So that day at the Y, as the StairMaster slowed into cool-down mode and I wiped the sweat from my brow, my excitement grew.
As with most of my fiction, the concept started with a bit of reality that could be transformed using invented circumstances and details. If I want my characters to seem like real people and not mannequins, then the emotion of the story has to be real – it has to be something I’ve experienced, or at the very least understand. On the flip side, to create a compelling narrative, I make up plenty of the finer points and most of the plot.
I reflected on this for few weeks, without writing a word. I just let the ideas stew. But eventually I began to write. I liked the concept of a character caught between a dream life and real life, with the two lives being vastly different because of some small variation in circumstance. I wanted to explore how quickly life can turn into something unexpected, just by the simplest change of conditions. It was, I realized, a Sliding Doors type of story.
But I needed this to happen to a specific person. Although I have never owned a bookstore, I’ve spent plenty of time hanging around in them – especially the independents, from hole-in-the-wall used bookshops in Cambridge, Massachusetts to the multi-leveled Tattered Cover here in Denver. I have a couple of bookselling relatives and friends, and their lifestyles have always fascinated me (and made me a tad envious). Selling books seemed the perfect career for Kitty Miller, my 38-year-old, single-gal protagonist. Thus The Bookseller was born.
I originally set the story in the present day. But because it revolves around this idea of chaos theory – one small incident that cascades into an entirely different outcome – I quickly realized that a 21st-century Kitty would approach the whole situation of living one life while dreaming of another in a completely different manner than would the Kitty of an earlier era. If this happened in the present day, I thought, Kitty would be quick to Google every aspect of her dream life. She’d probably be a bit cynical, and she’d be reluctant to go with the flow – something I needed her to do for the story to progress.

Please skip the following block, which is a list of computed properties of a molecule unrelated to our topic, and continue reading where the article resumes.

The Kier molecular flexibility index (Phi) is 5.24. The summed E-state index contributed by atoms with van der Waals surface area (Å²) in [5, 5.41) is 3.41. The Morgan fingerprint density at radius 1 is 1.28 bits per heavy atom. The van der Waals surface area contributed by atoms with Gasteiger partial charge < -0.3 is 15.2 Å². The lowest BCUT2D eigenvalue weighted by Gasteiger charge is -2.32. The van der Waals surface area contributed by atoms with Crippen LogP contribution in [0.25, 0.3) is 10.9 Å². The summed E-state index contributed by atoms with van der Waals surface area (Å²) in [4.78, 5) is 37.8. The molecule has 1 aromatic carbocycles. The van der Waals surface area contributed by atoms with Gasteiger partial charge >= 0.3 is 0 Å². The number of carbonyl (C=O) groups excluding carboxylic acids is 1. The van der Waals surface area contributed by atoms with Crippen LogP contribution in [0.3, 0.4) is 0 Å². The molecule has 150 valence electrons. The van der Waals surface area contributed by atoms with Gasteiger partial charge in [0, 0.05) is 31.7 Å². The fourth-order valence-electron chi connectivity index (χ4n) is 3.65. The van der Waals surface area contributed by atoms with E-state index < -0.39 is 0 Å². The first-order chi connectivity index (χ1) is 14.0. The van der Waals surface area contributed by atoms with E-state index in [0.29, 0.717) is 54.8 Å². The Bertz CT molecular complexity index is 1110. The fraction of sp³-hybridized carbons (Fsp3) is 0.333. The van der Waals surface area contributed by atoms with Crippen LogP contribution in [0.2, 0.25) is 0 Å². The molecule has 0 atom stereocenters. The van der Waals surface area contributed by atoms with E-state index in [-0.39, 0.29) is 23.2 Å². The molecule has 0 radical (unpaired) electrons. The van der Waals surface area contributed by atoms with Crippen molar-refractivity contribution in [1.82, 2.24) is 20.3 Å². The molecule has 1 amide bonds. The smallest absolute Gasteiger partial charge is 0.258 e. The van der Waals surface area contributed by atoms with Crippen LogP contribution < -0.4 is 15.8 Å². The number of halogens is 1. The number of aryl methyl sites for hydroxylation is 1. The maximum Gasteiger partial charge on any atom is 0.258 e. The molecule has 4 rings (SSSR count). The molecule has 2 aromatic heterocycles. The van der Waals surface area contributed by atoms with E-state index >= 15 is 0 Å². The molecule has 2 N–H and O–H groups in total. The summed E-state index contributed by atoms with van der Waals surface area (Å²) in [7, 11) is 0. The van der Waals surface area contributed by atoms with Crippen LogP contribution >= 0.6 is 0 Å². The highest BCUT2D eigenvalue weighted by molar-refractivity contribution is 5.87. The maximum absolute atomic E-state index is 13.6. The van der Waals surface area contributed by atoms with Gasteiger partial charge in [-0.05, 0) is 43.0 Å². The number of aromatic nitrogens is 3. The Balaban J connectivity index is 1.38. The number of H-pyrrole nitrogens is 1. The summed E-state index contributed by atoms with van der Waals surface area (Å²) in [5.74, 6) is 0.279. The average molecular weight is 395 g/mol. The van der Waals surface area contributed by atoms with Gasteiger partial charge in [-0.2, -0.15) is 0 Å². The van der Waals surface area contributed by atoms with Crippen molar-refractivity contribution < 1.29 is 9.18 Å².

I’ve always had a fascination with the 1960s. When I started writing The Bookseller, I was also doing design and renovation work on our 1958 home, as well as giving suggestions to others who were remodeling their mid-century houses to be more modernized while remaining true to the era. Like writing, design has always been a passion of mine. Setting the story in 1962-63 was the perfect avenue to unite these interests.
With the lifestyle I now had, writing happened 15 minutes at a time. Yep, I wrote the first draft of this book in absurdly miniscule 15-minute increments. I could not write in the evening – my hat’s off to those who can be creative after a long day of obligations, but that’s not me. Instead, writing occurred in stolen daytime moments, sandwiched between other responsibilities. I learned that if I could find 15 minutes to write, I often could carve out 30 – or 60, or sometimes more. The house was messier and the dinners simpler. But it was all good.